I learned about a bullying case today involving 6th and 7th graders using a social media tool called Instagram. I thought Instagram was a photo sharing site, but realize now it is more than that. I read the comments the kids were writing in this case and was appalled. Parents, be aware of this photo sharing/social media tool kids are using. I understand it is difficult to keep up with it all, but this is what many kids are using. Monitor what your kids are saying and doing on their phones, tablets and computers. Here is a link with good info on Instagram for parents.
Tuesday, November 19, 2013
Monday, November 11, 2013
I recently read a study completed by the Rand Center for Quality Policing. The study discusses the economic value of police in a community. In terms of budgeting, police traditionally are looked at as an expense. Studies and accomplishments in recent years show police are more of an investment than a budget item. We are seeing more cost benefit analysis’s completed across the country that clearly shows there is tremendous value in having additional police officers work in problem areas. The Rand study places specific cost to crimes. It looks at the “social and personal” costs to crime and attaches dollar figures to specific crimes. When officers are deployed properly and crime and disorder is successfully addressed through proper policing strategies property values improve, business climates improve and the overall perception of crime and disorder improves. The bottom line is that police officers count.....
Here is the link to the Rand information:
Here is the link to the Rand information:
Wednesday, November 6, 2013
Social media has changed the way we police forever. While I was attending school in the 1980's, information moved at a snail's pace compared to what happens in schools today. When I was a school resource officer in the 90's information was moving a little faster with pagers and cell phones, but very few students had them. Today, most kids have cell phones and receive information instantly through texts, email, Facebook, twitter and other sites. When fellow students are not getting along today, everyone knows. Rumors (true or false) are spread to hundreds of people in the press of a button. Within minutes, thousands of people can know about a major incident. I hear stories weekly about a Facebook postings by kids that would never be allowed by a responsible parent. Many kids are posting their bad behavior on YouTube that no doubt would make their families ashamed. Parents need to be involved in their kid's Facebook pages, smart phone, and computer activity. Your involvement might keep them out of trouble and could save their life. SafetyWeb.com or SocialShield.com are worth checking out for any parent with a teenage child.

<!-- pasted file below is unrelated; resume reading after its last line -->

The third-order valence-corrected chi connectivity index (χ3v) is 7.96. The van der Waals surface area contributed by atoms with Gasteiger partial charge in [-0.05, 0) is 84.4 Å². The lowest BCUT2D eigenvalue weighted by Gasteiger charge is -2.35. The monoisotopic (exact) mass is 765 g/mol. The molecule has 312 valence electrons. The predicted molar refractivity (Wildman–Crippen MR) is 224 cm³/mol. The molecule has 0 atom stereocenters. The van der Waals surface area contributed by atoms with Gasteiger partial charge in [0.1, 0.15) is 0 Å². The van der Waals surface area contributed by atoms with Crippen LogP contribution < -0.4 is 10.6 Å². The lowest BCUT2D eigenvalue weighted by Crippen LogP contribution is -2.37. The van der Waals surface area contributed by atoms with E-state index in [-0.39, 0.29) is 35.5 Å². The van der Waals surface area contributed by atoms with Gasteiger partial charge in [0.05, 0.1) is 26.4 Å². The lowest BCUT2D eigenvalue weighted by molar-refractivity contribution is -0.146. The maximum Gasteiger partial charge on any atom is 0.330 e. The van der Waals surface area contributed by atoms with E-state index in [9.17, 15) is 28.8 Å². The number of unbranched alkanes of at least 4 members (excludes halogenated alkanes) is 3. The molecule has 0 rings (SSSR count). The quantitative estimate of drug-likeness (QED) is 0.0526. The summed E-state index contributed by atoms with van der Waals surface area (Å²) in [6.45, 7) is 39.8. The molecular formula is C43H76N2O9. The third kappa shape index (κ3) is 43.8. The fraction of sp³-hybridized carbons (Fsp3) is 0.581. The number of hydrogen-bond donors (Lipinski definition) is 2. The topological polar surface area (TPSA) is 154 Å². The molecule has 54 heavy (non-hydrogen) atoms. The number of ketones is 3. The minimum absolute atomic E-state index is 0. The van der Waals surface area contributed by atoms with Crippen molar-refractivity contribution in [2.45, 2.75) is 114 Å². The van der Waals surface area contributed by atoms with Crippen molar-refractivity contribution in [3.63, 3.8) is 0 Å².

People can post anything on social media sites regardless of facts. I have seen a few stories now posted by folks who should be embarrassed about their behavior, but instead choose to blame others and tweak stories as so they don't look as they were the ones who did something wrong. Don't like someone? More and more folks are choosing to blast others via YouTube and Facebook.A year or two ago we added a policy for police staff related to the use of social media on and off duty. Why you may ask? Well, we have seen officers across the country get in trouble for comments on social networking sites. Some are related to sensitive investigations, some have posted work related photos, and others have posted things that severely discredit them and their agencies. Our staff work very hard every day to serve and build relationships with members of our community and those efforts can quickly be washed away by an officer who uses poor judgment in a comment on Facebook or some other site.
The evolution of social media is not all bad. We have found it is a great way to expand community policing efforts by informing and interacting with the public. We almost have 10,000 followers on the Duluth Police Facebook page (in the top 10 nation wide for followers in departments 100-250 officers). We post most press releases as well as engage the public in other ways on our policing and crime prevention efforts. Folks ask questions, compliment, complain and comment on our efforts. It has been a great way to engage people we would not normally have contact with.